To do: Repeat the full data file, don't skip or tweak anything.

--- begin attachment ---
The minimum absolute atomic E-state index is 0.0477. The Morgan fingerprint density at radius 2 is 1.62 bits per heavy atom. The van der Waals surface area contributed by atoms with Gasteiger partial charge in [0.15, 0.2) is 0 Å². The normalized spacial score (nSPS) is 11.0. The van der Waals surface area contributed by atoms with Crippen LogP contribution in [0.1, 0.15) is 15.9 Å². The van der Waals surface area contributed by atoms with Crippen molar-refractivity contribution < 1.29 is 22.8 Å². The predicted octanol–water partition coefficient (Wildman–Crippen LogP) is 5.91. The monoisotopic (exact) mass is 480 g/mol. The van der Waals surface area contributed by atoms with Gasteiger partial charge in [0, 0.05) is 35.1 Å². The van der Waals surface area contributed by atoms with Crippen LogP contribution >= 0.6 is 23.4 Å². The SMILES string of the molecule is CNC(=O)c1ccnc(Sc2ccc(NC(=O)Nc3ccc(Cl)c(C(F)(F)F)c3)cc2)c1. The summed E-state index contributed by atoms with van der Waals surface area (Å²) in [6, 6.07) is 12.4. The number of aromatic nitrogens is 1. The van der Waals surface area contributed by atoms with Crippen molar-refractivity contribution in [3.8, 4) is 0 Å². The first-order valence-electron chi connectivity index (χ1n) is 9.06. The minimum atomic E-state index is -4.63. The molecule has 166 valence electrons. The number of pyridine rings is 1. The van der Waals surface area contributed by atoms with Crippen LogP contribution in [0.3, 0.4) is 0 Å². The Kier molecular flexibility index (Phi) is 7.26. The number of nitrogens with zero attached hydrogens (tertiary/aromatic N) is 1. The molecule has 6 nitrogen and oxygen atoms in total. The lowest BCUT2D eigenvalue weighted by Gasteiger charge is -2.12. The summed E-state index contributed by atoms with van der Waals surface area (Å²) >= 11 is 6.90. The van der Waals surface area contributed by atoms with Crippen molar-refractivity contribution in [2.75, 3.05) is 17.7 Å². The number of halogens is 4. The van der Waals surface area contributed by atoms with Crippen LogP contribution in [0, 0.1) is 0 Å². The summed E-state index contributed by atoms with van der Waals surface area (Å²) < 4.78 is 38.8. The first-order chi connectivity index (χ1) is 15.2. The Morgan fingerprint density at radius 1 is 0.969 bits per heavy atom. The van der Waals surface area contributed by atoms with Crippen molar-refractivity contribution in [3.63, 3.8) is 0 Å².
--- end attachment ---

The minimum absolute atomic E-state index is 0.0477. The Morgan fingerprint density at radius 2 is 1.62 bits per heavy atom. The van der Waals surface area contributed by atoms with Gasteiger partial charge in [0.15, 0.2) is 0 Å². The normalized spacial score (nSPS) is 11.0. The van der Waals surface area contributed by atoms with Crippen LogP contribution in [0.1, 0.15) is 15.9 Å². The van der Waals surface area contributed by atoms with Crippen molar-refractivity contribution < 1.29 is 22.8 Å². The predicted octanol–water partition coefficient (Wildman–Crippen LogP) is 5.91. The monoisotopic (exact) mass is 480 g/mol. The van der Waals surface area contributed by atoms with Gasteiger partial charge in [0, 0.05) is 35.1 Å². The van der Waals surface area contributed by atoms with Crippen LogP contribution >= 0.6 is 23.4 Å². The SMILES string of the molecule is CNC(=O)c1ccnc(Sc2ccc(NC(=O)Nc3ccc(Cl)c(C(F)(F)F)c3)cc2)c1. The summed E-state index contributed by atoms with van der Waals surface area (Å²) in [6, 6.07) is 12.4. The number of aromatic nitrogens is 1. The van der Waals surface area contributed by atoms with Crippen molar-refractivity contribution in [3.8, 4) is 0 Å². The first-order valence-electron chi connectivity index (χ1n) is 9.06. The minimum atomic E-state index is -4.63. The molecule has 166 valence electrons. The number of pyridine rings is 1. The van der Waals surface area contributed by atoms with Crippen LogP contribution in [0.3, 0.4) is 0 Å². The Kier molecular flexibility index (Phi) is 7.26. The number of nitrogens with zero attached hydrogens (tertiary/aromatic N) is 1. The molecule has 6 nitrogen and oxygen atoms in total. The lowest BCUT2D eigenvalue weighted by Gasteiger charge is -2.12. The summed E-state index contributed by atoms with van der Waals surface area (Å²) >= 11 is 6.90. The van der Waals surface area contributed by atoms with Crippen molar-refractivity contribution in [2.75, 3.05) is 17.7 Å². The number of halogens is 4. The van der Waals surface area contributed by atoms with Crippen LogP contribution in [0, 0.1) is 0 Å². The summed E-state index contributed by atoms with van der Waals surface area (Å²) < 4.78 is 38.8. The first-order chi connectivity index (χ1) is 15.2. The Morgan fingerprint density at radius 1 is 0.969 bits per heavy atom. The van der Waals surface area contributed by atoms with Crippen molar-refractivity contribution in [3.63, 3.8) is 0 Å².